Back on the River Ant continue along the river as it gently meanders through trees towards Barton Broad. On the right just before Barton Broad is the turning for Barton Turf and Pennygate Staithe.

Barton Turf

Pennygate Staithe, Barton Turf
Pennygate Staithe, Barton Turf

There are moorings on the right bank at Paddy’s Lane which are linked to the village by a boarded walk, recently renewed.  Pennygate Staithe has room for three boats and includes a water point and refuse disposal. Cox Brothers boatyard is adjacent to the staithe, the ‘clink clink’ of the yacht masts and the setting sun over the village make this an idyllic overnight mooring. The village itself is a mixture of old and new properties, and has a large slightly sunken village green with adjacent public telephone, the shop has long since closed and there is no pub.

Back on the main river the Ant now enters Barton Broad. Keep to the marked channel as the broad is very shallow at the edges.

Barton Broad

Barton is the second largest Broad covering an area of 164 acres and is owned by the Norfolk Wildlife Trust, it is a nature reserve of some 350 acres, it’s best seen by boat but a boarded walk mentioned below allows access for everyone.

Barton Broad is a popular broad for both cruising and sailing, regattas are held throughout the year, including for the more experienced skipper, the Barton Regatta held in October.

Pleasure Hill Island has been restored and planted with reeds to protect the bank, a landing point will soon be available for non-powered craft to moor on the island. A boarded walk a short distance from Gay’s Staithe leads to a view point overlooking the broad.

Those wishing to continue down the Ant should head south east, passing to the left of Pleasure Hill Island. The exit off Barton Broad is not easy to spot, look out for the signs. The river narrows as Irstead is approached.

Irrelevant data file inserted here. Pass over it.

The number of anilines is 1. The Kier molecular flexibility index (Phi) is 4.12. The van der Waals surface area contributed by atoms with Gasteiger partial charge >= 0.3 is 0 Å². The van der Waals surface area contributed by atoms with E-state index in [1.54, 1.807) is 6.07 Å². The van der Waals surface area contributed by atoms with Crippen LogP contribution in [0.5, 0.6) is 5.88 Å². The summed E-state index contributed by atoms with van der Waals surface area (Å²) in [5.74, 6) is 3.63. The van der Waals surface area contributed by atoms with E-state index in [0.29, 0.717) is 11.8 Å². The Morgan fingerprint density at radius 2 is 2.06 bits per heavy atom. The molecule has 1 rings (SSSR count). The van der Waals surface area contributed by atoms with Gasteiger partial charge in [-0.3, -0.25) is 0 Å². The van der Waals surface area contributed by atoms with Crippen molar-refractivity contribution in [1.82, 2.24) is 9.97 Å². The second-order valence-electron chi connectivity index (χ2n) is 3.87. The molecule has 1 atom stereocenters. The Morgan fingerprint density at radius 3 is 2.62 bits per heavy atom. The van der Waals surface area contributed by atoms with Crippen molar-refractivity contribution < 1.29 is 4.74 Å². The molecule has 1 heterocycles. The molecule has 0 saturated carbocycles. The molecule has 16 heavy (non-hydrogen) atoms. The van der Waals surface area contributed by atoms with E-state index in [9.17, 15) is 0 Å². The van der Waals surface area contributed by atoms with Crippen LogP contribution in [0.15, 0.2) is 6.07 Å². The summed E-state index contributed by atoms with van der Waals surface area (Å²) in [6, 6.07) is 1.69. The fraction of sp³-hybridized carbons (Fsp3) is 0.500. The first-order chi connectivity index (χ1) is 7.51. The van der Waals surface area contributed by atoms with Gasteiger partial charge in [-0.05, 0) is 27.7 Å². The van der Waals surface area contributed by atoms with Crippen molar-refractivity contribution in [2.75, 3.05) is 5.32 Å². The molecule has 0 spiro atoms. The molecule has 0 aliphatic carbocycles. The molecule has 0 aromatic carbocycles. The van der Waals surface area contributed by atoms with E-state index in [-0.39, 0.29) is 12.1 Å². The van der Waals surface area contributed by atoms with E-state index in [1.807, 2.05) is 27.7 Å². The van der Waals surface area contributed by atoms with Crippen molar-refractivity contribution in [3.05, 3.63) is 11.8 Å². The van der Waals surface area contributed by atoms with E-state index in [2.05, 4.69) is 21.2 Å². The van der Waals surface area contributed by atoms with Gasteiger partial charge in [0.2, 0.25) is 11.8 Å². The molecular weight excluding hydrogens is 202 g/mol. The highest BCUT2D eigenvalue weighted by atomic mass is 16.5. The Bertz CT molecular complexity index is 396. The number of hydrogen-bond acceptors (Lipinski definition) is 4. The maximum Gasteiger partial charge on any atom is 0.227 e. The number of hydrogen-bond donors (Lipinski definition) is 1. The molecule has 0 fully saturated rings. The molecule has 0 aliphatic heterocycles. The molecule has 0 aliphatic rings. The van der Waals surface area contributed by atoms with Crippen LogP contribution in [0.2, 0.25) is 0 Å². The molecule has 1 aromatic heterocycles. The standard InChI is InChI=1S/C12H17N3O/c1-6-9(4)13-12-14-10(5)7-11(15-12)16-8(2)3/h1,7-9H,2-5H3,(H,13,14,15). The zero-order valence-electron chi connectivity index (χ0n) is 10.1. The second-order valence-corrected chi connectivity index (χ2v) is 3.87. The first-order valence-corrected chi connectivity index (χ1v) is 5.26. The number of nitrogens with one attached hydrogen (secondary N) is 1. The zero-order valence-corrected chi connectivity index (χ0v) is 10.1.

Keep to the right going across the broad for Lyme Kiln Dyke and Neatishead. On the left just before the entrance to the dyke is Gay’s Staithe.

Gay’s Staithe

The staithe has space for a good number of boats. From here you can walk along Heron’s Carr Boardwalk to the viewing platform overlooking Barton Broad.

Lyme Kiln Dyke is narrow and in places there is only just enough room for boats to pass. Neatishead Staithe is in a small dyke on the left with room for a good number of boats, water, litter receptacles and recycling facilities are available. If the staithe is full an area reserved for turning is just past the dyke.

Neatishead

Neatishead Staithe
Neatishead Staithe

The Georgian village is well worth a visit and is only a few minutes walk from Neatishead Staithe. At the village you will find the White House Stores, the shop is owned and run by the local community and has recently celebrated (March 2016) it’s third year of trading. The White Horse Inn has a good reputation and now brews its own beer on the premises.

River Ant – Irstead to Ant Mouth